By Mark Humphery-Jenner
Private equity funds help companies to expand overseas through takeovers, according to recent research soon to be published in the Strategic Management Journal.
Private equity funds often receive criticism for cynically extracting value from companies to the disadvantage of investors. Recent examples include the Dick Smith and Myer IPOs, and the aborted Guvera IPO and its associated financial woes.
This begs the question of what exactly private equity funds do to create value. One way is by using their experience and connections to help facilitate companies’ international expansions. This could occur through cross-border IPOs, but it can also occur through overseas investments.
Cross-border takeovers are a key example. They have become increasingly common and valuable in monetary terms over time (see the below figure). However, cross-border deals are difficult to execute, involving the challenge of identifying targets and navigating differences in language and regulations. These problems are amplified when acquiring targets in environments where information and corporate regulation is poor.
Private equity funds can help to mitigate these problems through their experience in cross-border deals, and connections with other intermediaries. This can help firms to navigate different legal, regulatory, and cultural environments. It can also help firms identify valuable targets, which might otherwise be obscured.
What we looked at
We sampled around 4,450 cross-border takeovers conducted by acquirers in 37 countries, and identified whether an acquirer was private equity backed. The study also measured the information available within the country of the takeover target, using measures from the International Country Risk Guide (ICRG) and the World Bank.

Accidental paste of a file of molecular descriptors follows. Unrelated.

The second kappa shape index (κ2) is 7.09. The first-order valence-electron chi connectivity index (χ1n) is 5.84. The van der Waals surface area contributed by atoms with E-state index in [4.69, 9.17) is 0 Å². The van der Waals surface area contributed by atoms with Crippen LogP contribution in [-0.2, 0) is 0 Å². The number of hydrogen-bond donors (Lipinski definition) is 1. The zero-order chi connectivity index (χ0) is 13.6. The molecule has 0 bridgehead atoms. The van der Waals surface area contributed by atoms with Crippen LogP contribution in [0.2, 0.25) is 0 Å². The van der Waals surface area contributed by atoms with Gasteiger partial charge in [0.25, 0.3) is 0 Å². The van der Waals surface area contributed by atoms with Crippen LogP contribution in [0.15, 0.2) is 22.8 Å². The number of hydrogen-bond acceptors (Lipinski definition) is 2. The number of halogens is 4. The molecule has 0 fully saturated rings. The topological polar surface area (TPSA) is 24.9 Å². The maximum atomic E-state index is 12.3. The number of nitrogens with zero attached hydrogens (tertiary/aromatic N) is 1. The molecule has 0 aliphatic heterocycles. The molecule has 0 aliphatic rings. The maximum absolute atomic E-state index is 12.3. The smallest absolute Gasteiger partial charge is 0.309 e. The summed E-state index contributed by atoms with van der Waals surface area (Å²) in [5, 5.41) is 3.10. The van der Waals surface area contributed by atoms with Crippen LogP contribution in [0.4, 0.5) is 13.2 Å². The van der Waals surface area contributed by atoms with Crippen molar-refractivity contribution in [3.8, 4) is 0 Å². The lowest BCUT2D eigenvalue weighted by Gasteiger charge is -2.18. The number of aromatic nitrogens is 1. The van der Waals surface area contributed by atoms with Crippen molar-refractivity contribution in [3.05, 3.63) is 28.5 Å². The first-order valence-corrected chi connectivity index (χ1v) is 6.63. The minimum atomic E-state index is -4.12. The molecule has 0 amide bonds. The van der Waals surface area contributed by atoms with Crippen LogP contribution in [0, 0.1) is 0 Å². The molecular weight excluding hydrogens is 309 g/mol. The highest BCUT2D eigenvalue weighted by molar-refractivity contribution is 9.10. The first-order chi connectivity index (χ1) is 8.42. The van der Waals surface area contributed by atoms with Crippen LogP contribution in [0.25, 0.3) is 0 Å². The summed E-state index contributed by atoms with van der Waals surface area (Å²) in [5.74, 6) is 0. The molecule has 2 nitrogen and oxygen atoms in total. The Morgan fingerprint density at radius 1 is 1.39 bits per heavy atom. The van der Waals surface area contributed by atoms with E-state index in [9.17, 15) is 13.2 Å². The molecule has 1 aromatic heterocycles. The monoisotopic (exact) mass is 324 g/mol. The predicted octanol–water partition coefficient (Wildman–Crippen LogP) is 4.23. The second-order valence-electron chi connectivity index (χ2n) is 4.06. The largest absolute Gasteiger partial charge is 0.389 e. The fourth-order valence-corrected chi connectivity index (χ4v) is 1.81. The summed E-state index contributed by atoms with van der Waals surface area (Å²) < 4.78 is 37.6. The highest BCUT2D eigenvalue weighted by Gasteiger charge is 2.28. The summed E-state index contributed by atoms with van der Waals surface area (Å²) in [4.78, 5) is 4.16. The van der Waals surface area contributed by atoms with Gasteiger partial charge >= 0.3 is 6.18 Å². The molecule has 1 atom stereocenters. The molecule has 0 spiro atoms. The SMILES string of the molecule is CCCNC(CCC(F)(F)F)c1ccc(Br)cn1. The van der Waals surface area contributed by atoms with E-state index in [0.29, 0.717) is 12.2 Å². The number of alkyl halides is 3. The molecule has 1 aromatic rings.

We then assessed if private equity backed acquirers gained an advantage when acquiring targets in poor information environments. In so doing, we collected information on the private equity funds’ prior experience in cross-border deals and the intermediaries used in the deal.
We used relatively standard metrics to assess takeover performance. First, the study looked at how the market responded to the takeover. This captured whether investors thought the deal created value. Second, the study examined post takeover operating performance.
When and why is private equity support important?
The study found that private equity backed acquirers do significantly better than other firms when acquiring targets in poor information environments. And the worse the information environment, the higher the stock returns on a deal announcement for private equity backed bidders.
For deals in poor information environments, private equity backed acquirers also perform better post takeover. This suggests the deals are potentially more synergistic and that private equity backers help with target selection. Further, private equity funds seem most beneficial when helping firms undertake relatively more difficult-to-execute transactions.
The study identifies several avenues through which private equity backers help to create value. These include through the private equity backers’ experience conducting cross-border transactions, including in the target’s country. Private equity backed acquirers also tend to use other financial advisers (i.e. investment banks) that have more prior cross border deal experience. So experience and connections significantly influence value creation in cross-border deals.
There are clear implications for corporations: support from a private equity fund could help firms to expand, especially into relatively poor information environments.
The clear policy follow on is that private equity funds can create value, and a small set of high-profile failures need not be representative of the benefits of private equity funds as a whole.
Mark Humphery-Jenner, Associate Professor of Finance, UNSW Australia
This article was originally published on The Conversation. Read the original article.
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